Johns Hopkins University experts held a press briefing on Friday on Capitol Hill to discuss efforts to confront coronavirus as it spreads around the globe, including the launch of a website with an interactive dashboard that collects data worldwide about the virus, including data from the Centers for Disease Control and Prevention (CDC) and the World Health Organization (WHO).
Lauren Gardner, co-director of the Johns Hopkins Center for Systems Science and Engineering, led the team that designed the dashboard, which has a wide range of always-updating data, from the number of confirmed cases (105,559), the number of deaths from the virus (3,555), the number of people who have recovered (58,354) and cases by region and country.
Gardner said that statistics about users of the dashboard shows that the public is mostly using it “looking for reliable, factual information.”
But local, state and federal governments, public health agencies — “and pretty much everything in between” are also using it, Gardner said.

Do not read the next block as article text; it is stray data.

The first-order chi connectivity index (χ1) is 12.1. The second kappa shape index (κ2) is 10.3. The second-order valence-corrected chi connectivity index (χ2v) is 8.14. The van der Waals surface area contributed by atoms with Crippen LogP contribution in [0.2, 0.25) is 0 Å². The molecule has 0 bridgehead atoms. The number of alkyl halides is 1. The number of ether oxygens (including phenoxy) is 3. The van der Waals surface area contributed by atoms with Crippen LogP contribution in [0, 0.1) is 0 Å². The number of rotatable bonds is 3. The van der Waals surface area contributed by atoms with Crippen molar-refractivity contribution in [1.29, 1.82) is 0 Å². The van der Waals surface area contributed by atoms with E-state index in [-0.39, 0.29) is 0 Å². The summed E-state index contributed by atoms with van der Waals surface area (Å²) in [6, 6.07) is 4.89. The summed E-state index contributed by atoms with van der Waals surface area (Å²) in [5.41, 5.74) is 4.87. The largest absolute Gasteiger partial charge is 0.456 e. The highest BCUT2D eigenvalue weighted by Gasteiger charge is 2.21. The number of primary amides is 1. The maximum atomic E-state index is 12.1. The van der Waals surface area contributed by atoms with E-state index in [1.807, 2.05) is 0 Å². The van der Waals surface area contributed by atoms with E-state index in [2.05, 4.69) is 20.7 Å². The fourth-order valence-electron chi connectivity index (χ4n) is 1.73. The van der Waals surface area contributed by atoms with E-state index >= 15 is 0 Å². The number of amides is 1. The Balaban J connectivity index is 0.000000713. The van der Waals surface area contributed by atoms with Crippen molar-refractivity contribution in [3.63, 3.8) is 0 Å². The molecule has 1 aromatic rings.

Statistics show people in the United States account for the majority of users.
Gardner said her team has been taken aback but just how popular the dashboard has become.
“It’s been pretty popular for awhile,” Gardner said. “At the moment we’re getting well over a billion requests per day — or interactions with this dashboard on a daily basis.”
“It’s gone viral on almost every social media channel that exists,” Gardner said.
“So I think that this really speaks to this huge demand for reliable, trustworthy, objective information especially around situations like these,” Gardner said.